20 of 20 people found the following review helpful
on 21 July 2014
If you put Nancy Drew in a boarding school, set it in the 1930s and sprinkle heavily with Sherlock references, bunbreaks and Cluedo, you’re getting close to describing the sheer charm that is Murder Most Unladylike. I absolutely adored Robin Stevens’ debut novel featuring the first case of the Wells & Wong Detective Society. As a warning, you will definitely want to read this book with a cup of tea and baked goods within arm’s reach.
And if you need more to sell you on this book, there is a map (!) of the Deepdean School for Girls and a cast list up front so you can follow along as the girls try to convince everyone their teacher was murdered and also solve the whodunit. Plus, the cover is gorgeously blue with striking graphics and typography and would look great on your shelves. It’s hard to pinpoint exactly why I love this book so much but everything about it is simply lovely.
The main girls are wonderfully likable and memorable. Popular girl Daisy Wells is full of confidence and bravado, president and leader with her shiny blonde hair and ease about life. You definitely want to be her friend, although sometimes her ego and determined attitude gets in the way of the truth. My favourite of the two was definitely narrator Hazel Wong, the thoughtful and quiet Watson to Daisy’s Sherlock and secretary of the society. She starts off a foreigner and outsider, but becomes Daisy’s closest confidant and her smarts and intuition eventually save the day. Their friendship was strong, and I loved that it wasn’t perfect, that they argued and disagreed. It made it feel more real.
The story is smartly written and read like a true detective story. The girls were very meticulous about solving the case, and the book shows glimpses of Hazel’s casebook throughout the story, with an updates on each piece of evidence and alibi carefully recorded within. It was clever, engaging, and best of all a very realistic way for two 13-year-olds to solve the mystery.
Basically, I can't recommend this enough—it's got friendship, mystery, intrigue—everything you want in a middle grade book that is thoroughly enjoyable for young and old alike. It will also introduce you to bunbreaks, the glorious mid-afternoon tea and cake time that I think should definitely be brought back into fashion. (At work. Everywhere.) I absolutely can’t wait for the sequel, Arsenic for Tea, for more of Daisy and Hazel’s adventures!
7 of 7 people found the following review helpful
on 1 July 2014
A delightful combination of 1930s school story and murder mystery. Miss Bell has been murdered, her body is missing and the teachers all seem to believe she's resigned suddenly. It's up to Daisy and Hazel to prove that a murder has been committed and find the guilty party.
Daisy and Hazel are wonderful characters with personalities that complement each other whilst also leading to conflict between them as the story develops. The plot is fast-paced with plenty of twists and turns and the period detail is lovely - midnight feasts and hockey games abound. I can't wait for the next book.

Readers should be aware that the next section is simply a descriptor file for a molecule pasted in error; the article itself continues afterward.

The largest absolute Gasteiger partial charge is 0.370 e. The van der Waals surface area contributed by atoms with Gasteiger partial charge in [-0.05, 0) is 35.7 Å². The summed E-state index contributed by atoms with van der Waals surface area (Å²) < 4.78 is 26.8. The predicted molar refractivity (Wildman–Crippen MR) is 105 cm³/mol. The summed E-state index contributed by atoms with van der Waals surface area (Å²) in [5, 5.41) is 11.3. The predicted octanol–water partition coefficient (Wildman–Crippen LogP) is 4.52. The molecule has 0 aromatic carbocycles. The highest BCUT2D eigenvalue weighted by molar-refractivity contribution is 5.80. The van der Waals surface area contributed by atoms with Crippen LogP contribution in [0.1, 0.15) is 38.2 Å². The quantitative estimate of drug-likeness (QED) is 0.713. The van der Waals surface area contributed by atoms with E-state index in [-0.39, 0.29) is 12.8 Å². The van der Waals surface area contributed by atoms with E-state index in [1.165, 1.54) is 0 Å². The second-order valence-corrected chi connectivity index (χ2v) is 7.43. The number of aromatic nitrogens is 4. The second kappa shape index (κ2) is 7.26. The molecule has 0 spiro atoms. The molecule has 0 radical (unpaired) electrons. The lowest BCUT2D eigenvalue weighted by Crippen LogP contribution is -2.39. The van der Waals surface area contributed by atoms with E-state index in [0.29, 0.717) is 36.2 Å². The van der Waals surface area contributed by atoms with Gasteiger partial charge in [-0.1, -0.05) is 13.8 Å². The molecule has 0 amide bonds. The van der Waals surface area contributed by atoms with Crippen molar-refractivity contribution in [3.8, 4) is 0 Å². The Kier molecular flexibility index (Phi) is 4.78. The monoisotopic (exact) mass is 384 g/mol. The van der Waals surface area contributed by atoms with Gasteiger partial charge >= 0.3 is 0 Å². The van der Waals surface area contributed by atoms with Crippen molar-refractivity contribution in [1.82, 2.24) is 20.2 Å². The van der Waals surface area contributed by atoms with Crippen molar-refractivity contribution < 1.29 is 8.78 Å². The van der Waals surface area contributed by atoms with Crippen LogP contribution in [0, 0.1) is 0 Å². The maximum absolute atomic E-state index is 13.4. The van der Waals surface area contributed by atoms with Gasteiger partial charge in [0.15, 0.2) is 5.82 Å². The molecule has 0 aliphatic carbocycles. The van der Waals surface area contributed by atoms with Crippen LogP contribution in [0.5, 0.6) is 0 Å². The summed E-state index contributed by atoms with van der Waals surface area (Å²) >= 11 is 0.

5 of 5 people found the following review helpful
on 5 June 2014
This book contains almost all of my absolute favourite story things: a 1930s boarding school, a murder mystery and squashed fly biscuits. Hazel Wong is the most delightful narrator - her voice is pitch perfect as a non-English girl in the most English of environments. The friendship between Daisy and Hazel is fantastic - not always easy, but always believable and entertaining. And the way their Detective Society sets about solving the murder of Miss Bell - even when no one else knows there has been a murder - is perfect. I can't wait for more from Wells and Wong!
2 of 2 people found the following review helpful
on 20 May 2015
Originally published at http://solittletimeforbooks.blogspot.co.uk/
It took me weeks of hearing how charming and fun and utterly wonderful Murder Most Unladylike is before I caved and requested it from NetGalley – it’s just not something I would pick up myself. I am so, so glad I listened to my Twitter feed!
A middle grade murder mystery set in a 1930s all girls boarding school brings too things to mind immediately: Nancy Drew and Enid Blyton – two things I bypassed completely in my childhood. They never appealed to me and now having read Murder Most Unladylike, I have no idea why. I think I missed out. I love the strong sense of place of a boarding school, the subtle differences of a familiar environment set eighty years ago, the intense friendships forged and how easy it is to sneak out in the middle of the night to investigate a murder.
The novel was set out in a way that suited the story perfectly. It was segmented into developments of the Case of Miss Bell as the book itself is Hazel Wong writing up their investigation as the Detective Society Secretary. I really liked the handwritten suspect list which was updated every so often with new evidence, alibis, motives and ruling outs. I especially liked this set up as Hazel is the sidekick in the operation for the most part of the novel, and yet it’s her that’s telling the story.